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Christmas Eve on Track ‘Em Tigers!

By on December 24th, 2009 in Football Comments Off
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War Eagle, everybody, and Merry Christmas! Here’s hoping everyone is gearing up for a great holiday. This is perhaps the one time of year when we can put aside worry, get emotional without regret, be children again, and just plain have fun! Our Auburn Tiger football team has currently broken for the holidays, and we wish them all a great couple of days with their friends and family. On December 26th, it’s back to reality for the Tigers in Tampa.

 

     As I mentioned near the end of my preview, the watchword for the Outback Bowl matchup with Northwestern is the weather. We’re now close enough to game time to get some long-range forecasts, and it does look like a chance of showers and temps in the 60s. For Big Ten visitors, I suppose it will be like spring time, after the coming Christmas blizzard. For Tiger fans in the Southeast, it’s more of the same. Rain, rain, rain.

 

    I’d like to give a shout out to Northwestern bloggers over at Sippin’ on Purple. Don’t miss their two “fear-o-meter” posts on the Auburn Tigers. It’s an amusing analysis of Auburn’s offense and defense, and is well worth the read! While I’m handing out kudos, you should also read Jerry Hinnen’s account of the New Mexico Bowl which he attended. It’s hilarious. I’m definitely borrowing Jerry’s “Orc Man” moniker…

 

   Auburn’s chances in a mud bowl have taken a hit in the past two weeks. When the weather turns wet, most teams like to run the ball. Auburn has lost both of its blocking H-back specialists in the past week. Eric Smith is not making the trip due to academics, and John Douglas is on suspension for a DUI. Mario Fannin makes an adequate blocker, but the entire depth chart behind him is vacated. The loss of Smith is huge. His blocking has been great this year, and our running game will likely sputter without him. Personally, I’d like to see senior Gabe McKenzie get his first meaningful minutes of the year on offense. Gabe was a pretty good blocker in years past, from the tight end position, and does know how to catch the ball!

 

     Periodically during the season, I looked at quarterbacks around the SEC, and compared their net yards per pass. This is a calculation with a 50-yard penalty for every interception. Chris Todd finished 3rd in the SEC with 7.0 net yards per pass, trailing only Ryan Mallett and Tim Tebow. Applying the same formula to Mike Kafka of Northwestern yields 6.15 net yards per pass. Northwestern backup quarterback, sophomore Dan Persa managed 3.6. There is a lot to be said for veteran senior quarterbacks who are efficient and limit turnovers! Here’s a few key statistics from the two teams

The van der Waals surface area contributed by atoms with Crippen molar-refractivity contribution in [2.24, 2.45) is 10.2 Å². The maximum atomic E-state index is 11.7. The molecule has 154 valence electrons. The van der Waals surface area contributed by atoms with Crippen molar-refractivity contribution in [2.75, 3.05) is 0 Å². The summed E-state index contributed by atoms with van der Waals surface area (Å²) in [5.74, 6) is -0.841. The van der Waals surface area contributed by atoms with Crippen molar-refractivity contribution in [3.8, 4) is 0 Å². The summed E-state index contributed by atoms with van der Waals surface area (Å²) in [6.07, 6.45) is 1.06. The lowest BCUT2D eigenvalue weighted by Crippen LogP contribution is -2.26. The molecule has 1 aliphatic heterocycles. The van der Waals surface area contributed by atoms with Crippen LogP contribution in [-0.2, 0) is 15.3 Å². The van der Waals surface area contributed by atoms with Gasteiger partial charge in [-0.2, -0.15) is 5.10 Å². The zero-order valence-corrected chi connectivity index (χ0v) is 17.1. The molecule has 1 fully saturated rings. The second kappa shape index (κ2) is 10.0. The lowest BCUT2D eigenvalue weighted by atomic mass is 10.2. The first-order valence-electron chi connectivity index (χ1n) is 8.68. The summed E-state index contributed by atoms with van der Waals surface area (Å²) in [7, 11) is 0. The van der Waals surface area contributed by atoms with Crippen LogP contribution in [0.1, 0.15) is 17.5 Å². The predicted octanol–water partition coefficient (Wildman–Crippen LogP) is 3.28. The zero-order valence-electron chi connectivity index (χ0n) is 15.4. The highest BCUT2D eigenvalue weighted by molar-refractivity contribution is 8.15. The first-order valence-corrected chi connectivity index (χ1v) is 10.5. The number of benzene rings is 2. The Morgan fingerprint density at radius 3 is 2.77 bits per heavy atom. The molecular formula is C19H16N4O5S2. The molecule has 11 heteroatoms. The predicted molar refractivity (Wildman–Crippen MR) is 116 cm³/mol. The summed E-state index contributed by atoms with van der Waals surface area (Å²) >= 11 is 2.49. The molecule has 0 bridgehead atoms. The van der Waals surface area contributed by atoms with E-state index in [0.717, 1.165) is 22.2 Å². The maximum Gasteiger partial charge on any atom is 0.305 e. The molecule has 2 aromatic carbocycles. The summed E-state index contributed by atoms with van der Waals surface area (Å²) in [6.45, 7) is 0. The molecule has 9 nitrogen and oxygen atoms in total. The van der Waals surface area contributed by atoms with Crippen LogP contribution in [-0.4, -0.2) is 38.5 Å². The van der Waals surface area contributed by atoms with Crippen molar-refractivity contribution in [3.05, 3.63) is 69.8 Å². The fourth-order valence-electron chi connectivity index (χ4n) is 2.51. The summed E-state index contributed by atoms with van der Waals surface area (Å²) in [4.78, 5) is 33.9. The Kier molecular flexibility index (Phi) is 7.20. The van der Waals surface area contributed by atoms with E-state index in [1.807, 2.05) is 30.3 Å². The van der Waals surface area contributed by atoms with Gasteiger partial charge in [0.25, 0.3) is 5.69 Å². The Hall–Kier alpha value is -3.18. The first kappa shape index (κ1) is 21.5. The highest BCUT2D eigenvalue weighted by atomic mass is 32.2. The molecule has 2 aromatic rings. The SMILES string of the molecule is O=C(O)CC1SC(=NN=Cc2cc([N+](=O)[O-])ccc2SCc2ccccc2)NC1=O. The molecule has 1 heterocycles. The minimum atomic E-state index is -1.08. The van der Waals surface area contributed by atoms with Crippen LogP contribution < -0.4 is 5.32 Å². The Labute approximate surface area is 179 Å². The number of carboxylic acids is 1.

Auburn

Northwestern

Points scored per game

32.9

25.2

Points given up per game

26.9

23.3

Turnovers

19

21

Turnovers forced

19

26

Penalty yards against

707

559

Average gain per play

6.2

5.0

Opponents’ gain per play

5.1

5.4

First downs

248

269

Opponent first downs

234

217

Third down conversions

41%

48%

 

     Auburn has had a propensity for hitting big plays, and thus enjoys better offensive averages in many areas. Northwestern has been better at long, deliberate drives, playing keep-away from the defense. Northwestern has forced significantly more turnovers than Auburn, and committed a lot fewer penalties.

 

     Keys for Auburn: The Tigers must stop the Wildcats from driving. Northwestern will be patient on offense, and it’s critical for the Tiger defense to make some plays and get off the field. That’s the best way to keep the thin Tiger defense from wearing down. Offensively, Auburn must avoid turnovers, and continue to generate big plays. When forced to drive, Auburn has had difficulty scoring points. Without big plays, Auburn managed only 10 points against LSU, and 14 against Kentucky.

 

     Keys for Northwestern: Northwestern must be patient on defense, and play assignment football. If Auburn is forced to drive, they typically will make a mistake, a false start, a holding penalty, a drop or a bad throw. On offense, limiting turnovers and moving the chains will be key. Northwestern needs to churn out long scoring drives, keep the Tiger offense off the field, and wear down the Tiger defense.

 

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